By Howard Pomann
Currently, at community colleges, there are many ESL students with university and professional experience from their countries who are unaware of the pathways to enter their careers in the United States. In a recent survey at Union County College, approximately 35% of the ESL students indicated that they have had some university experience in their countries. In working with these students in recent semesters, it has become evident that many of these students do not know how to translate their careers/professions into entry level jobs, and most have little knowledge about transferring credits from their countries to their studies at the community college.
Our goal this year has been to identify our ESL students who have had university experience and to develop academic plans for them which help them more rapidly reach useful career goals. This includes advisement on how to submit academic credentials to World Education Service (WES) and other credentialing services to transfer credits to their majors as well as advisement on receiving credit through the CLEP (College Level Examination Program.)
When interviewing students who had knowledge about credentialing services on why they hadn’t transferred their credits, students responded with the misconception that they couldn’t transfer credits without finishing their degree in their countries. In fact, there is an advantage if students have not already completed their degrees, as students with a degree might not be eligible for financial aid grants, only loans. Additionally, most did not understand that even if they were changing their majors, i.e. from biology in their country to business in this country, that their credits from their majors might be helpful as electives for their new degrees. And, in general, students just did not trust the process.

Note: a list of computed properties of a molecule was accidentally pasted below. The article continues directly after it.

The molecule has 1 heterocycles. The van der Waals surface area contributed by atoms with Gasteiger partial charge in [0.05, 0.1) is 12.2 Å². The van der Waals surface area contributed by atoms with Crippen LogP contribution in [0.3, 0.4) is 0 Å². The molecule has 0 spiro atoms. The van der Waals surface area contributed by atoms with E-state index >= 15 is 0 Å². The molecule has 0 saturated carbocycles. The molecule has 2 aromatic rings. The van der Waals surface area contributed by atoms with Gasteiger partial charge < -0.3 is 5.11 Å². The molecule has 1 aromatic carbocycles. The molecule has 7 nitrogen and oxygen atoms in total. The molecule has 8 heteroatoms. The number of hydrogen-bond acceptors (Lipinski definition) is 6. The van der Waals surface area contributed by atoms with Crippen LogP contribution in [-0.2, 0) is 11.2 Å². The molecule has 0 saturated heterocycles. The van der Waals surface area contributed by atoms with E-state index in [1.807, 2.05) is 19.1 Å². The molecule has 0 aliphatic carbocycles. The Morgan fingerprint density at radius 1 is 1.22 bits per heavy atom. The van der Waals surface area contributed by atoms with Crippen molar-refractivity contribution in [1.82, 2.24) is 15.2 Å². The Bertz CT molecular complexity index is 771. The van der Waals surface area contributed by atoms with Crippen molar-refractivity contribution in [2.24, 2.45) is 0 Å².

Getting students to transfer their credits towards their certificates or degrees is just one step in transitioning students into their chosen careers. Recently, the Consortium for Community College Immigrant Education (CCCIE) released a report, “Bridging the Gap for the Foreign Educated Immigrant,” which explores strategies that community colleges can use to facilitate the process. These strategies include recommendations for outreach and admissions, credentialing of students’ university and life experience, academic and career counseling, and English for Academic Purposes (EAP) instruction. Go to: http://www.cccie.org
Some major recommendations include:
- Include the identification of students with foreign credentials as part of the admissions process. Improve collection of data by gathering and tracking the educational background and work history of students enrolled in ESL programs so the college can help them connect to academic program coordinators and advisors.